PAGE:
Drastic times call for drastic measures, and Wal-Mart (NYSE:WMT) is facing stronger competition than ever from the likes of Amazon (NASDAQ:AMZN). In efforts to speed up delivery times and save on shipping costs, the Bentonville-based low-cost king is proposing a truly drastic measure: shipping online orders to customers via shoppers who are in the store anyways.
Sometimes, a company announces something so out of the ordinary that it attracts double takes, and this is one of those times.
Upon closer examination, turning customers into couriers may not be as outlandish as it sounds. Numerous start-up businesses have dedicated themselves to helping people maximize the efficiency of their belongings, such as a spare room in their house, their car, or even a cocktail dress. Wal-Mart, in effect, would be applying a similar principle to its shoppers. A person could rent out space in his vehicle and deliver an order or two in exchange for some sort of compensation.
Of course, there are tremendous legal and liability issues to consider here, to say nothing of privacy problems. Wal-Mart says this is still in the earliest of stages of development, and the nuts and bolts have not been figured out yet.
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“I see a path to where this is crowd-sourced,” says Joel Anderson, chief executive of Walmart.com in the United States, in an interview with Reuters. Wal-Mart has millions of customers visiting its stores each week, he explained. Some of these shoppers could tell the retailer where they live and sign up to drop off packages for online patrons who live on their route back home.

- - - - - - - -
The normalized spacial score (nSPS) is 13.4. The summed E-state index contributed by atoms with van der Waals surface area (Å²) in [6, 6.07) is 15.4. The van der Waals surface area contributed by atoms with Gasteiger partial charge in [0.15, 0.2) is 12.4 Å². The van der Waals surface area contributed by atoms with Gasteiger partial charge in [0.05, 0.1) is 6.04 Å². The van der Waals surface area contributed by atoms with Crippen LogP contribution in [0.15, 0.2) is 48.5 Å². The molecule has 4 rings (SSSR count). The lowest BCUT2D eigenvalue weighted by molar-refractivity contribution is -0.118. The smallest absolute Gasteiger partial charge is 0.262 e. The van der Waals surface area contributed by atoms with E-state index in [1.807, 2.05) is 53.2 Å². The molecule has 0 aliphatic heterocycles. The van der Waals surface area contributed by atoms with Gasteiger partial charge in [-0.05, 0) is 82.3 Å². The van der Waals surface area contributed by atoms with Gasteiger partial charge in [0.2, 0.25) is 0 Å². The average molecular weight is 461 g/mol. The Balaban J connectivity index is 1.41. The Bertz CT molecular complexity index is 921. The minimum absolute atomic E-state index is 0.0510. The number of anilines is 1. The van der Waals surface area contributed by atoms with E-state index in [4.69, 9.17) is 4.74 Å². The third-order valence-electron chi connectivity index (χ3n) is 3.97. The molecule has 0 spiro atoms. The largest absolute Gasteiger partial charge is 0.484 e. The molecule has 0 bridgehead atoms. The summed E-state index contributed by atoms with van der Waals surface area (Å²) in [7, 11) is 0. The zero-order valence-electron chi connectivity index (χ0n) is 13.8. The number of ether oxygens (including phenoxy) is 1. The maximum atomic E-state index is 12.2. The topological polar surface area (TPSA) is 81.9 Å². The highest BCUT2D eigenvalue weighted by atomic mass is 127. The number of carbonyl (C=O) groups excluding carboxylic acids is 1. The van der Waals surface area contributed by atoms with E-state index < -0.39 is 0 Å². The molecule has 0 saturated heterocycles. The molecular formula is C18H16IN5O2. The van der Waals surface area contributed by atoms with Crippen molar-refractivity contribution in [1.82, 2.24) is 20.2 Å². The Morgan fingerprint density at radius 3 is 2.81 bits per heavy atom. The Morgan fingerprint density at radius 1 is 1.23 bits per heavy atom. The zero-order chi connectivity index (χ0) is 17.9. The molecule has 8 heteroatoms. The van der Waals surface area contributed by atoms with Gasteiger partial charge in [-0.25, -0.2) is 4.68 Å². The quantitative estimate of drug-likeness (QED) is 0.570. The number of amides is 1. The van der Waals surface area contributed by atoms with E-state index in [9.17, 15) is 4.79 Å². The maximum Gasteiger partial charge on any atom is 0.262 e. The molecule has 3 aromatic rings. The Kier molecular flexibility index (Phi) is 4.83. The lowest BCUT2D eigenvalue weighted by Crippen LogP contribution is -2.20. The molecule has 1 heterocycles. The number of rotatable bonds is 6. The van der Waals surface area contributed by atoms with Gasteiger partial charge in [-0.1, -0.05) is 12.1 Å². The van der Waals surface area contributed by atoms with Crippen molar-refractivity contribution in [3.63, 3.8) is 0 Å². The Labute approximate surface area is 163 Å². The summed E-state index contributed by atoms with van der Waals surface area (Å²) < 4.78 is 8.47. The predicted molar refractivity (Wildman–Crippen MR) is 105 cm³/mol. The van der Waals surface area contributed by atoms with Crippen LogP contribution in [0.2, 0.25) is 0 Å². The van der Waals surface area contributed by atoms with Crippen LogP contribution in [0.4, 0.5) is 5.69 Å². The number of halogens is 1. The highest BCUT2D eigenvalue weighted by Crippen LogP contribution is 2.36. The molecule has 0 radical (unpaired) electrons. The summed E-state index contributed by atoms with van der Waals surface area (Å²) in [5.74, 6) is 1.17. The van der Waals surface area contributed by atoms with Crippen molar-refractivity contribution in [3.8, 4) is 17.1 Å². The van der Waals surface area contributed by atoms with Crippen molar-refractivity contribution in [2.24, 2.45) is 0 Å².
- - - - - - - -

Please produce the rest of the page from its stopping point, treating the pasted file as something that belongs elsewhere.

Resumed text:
In return, Wal-Mart would offer a discount on that customer’s shopping bill, effectively covering the cost of their gas in return for the delivery of packages, he added.
“This is at the brain-storming stage, but it’s possible in a year or two,” explains Jeff McAllister, senior vice president of Walmart U.S. innovations. Wal-Mart currently uses FedEx (NYSE:FDX) and other delivery services to move products stores to the buyer, and is making a huge push for shipping directly from the stores, rather than a warehouse, to cut down transport costs.
“I’m sure it will be a test in some stores,” said Matt Nemer, an analyst for Wells Fargo Securities. “But they may only keep it for metro markets and for higher-priced items.” He admitted that nation-wide adoption of the program — some 4,000 stores — would be very unlikely.
Unlike UPS (NYSE:UPS) or FedEx, who have insured drivers, the legal ramifications from such a program would present Wal-Mart with numerous legal dilemmas, such as theft, fraud, delayed delivery, and so on.
“You are comfortable with a FedEx or UPS truck in your driveway, but what about a stranger knocking on your door?” Nemer pointed out.
Zipments, a crowdsourcing base for delivery services, has been plodding through the red tape since it began. Co-Founder Garrick Pohl said that the company has been more serious about screening drivers, and although thefts and fraud have yet to be a problem, insurance and licenses were an obstacle. Drivers often need personal liability insurance to cover package delivery activities, and cargo insurance is also needed. Zipments self-insures this risk up to $250, but the firm encourages its couriers to buy additional coverage for higher-value packages, Pohl said.
In some areas, like downtown Chicago, people also need a courier license to deliver things, he added. ”Zipments now helps people get all these things set up before allowing them to deliver goods.”
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